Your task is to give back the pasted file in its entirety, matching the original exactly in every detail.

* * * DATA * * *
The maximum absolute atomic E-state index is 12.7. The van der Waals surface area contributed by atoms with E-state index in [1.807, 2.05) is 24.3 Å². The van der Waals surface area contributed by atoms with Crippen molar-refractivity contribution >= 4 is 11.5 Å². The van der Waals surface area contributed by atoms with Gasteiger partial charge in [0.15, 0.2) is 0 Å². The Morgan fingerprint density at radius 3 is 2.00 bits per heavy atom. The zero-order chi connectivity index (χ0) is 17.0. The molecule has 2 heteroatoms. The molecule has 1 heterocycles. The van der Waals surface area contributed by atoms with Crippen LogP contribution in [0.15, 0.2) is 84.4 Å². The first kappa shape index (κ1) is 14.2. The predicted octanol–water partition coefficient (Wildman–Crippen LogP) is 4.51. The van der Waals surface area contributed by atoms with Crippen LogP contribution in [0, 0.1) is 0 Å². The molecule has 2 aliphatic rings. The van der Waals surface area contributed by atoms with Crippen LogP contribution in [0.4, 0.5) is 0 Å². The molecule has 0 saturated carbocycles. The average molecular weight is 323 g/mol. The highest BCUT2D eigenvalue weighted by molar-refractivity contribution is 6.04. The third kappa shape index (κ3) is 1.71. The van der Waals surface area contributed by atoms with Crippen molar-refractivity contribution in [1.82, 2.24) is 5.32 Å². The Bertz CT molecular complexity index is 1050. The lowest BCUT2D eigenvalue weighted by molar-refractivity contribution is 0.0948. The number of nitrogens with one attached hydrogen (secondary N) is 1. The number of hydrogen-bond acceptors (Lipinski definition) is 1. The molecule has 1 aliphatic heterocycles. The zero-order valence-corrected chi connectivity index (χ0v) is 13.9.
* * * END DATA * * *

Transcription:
The maximum absolute atomic E-state index is 12.7. The van der Waals surface area contributed by atoms with E-state index in [1.807, 2.05) is 24.3 Å². The van der Waals surface area contributed by atoms with Crippen molar-refractivity contribution >= 4 is 11.5 Å². The van der Waals surface area contributed by atoms with Gasteiger partial charge in [0.15, 0.2) is 0 Å². The Morgan fingerprint density at radius 3 is 2.00 bits per heavy atom. The zero-order chi connectivity index (χ0) is 17.0. The molecule has 2 heteroatoms. The molecule has 1 heterocycles. The van der Waals surface area contributed by atoms with Crippen LogP contribution in [0.15, 0.2) is 84.4 Å². The first kappa shape index (κ1) is 14.2. The predicted octanol–water partition coefficient (Wildman–Crippen LogP) is 4.51. The van der Waals surface area contributed by atoms with Crippen LogP contribution in [0, 0.1) is 0 Å². The molecule has 2 aliphatic rings. The van der Waals surface area contributed by atoms with Crippen LogP contribution in [0.4, 0.5) is 0 Å². The molecule has 0 saturated carbocycles. The average molecular weight is 323 g/mol. The highest BCUT2D eigenvalue weighted by molar-refractivity contribution is 6.04. The third kappa shape index (κ3) is 1.71. The van der Waals surface area contributed by atoms with Crippen molar-refractivity contribution in [1.82, 2.24) is 5.32 Å². The Bertz CT molecular complexity index is 1050. The lowest BCUT2D eigenvalue weighted by molar-refractivity contribution is 0.0948. The number of nitrogens with one attached hydrogen (secondary N) is 1. The number of hydrogen-bond acceptors (Lipinski definition) is 1. The molecule has 1 aliphatic heterocycles. The zero-order valence-corrected chi connectivity index (χ0v) is 13.9.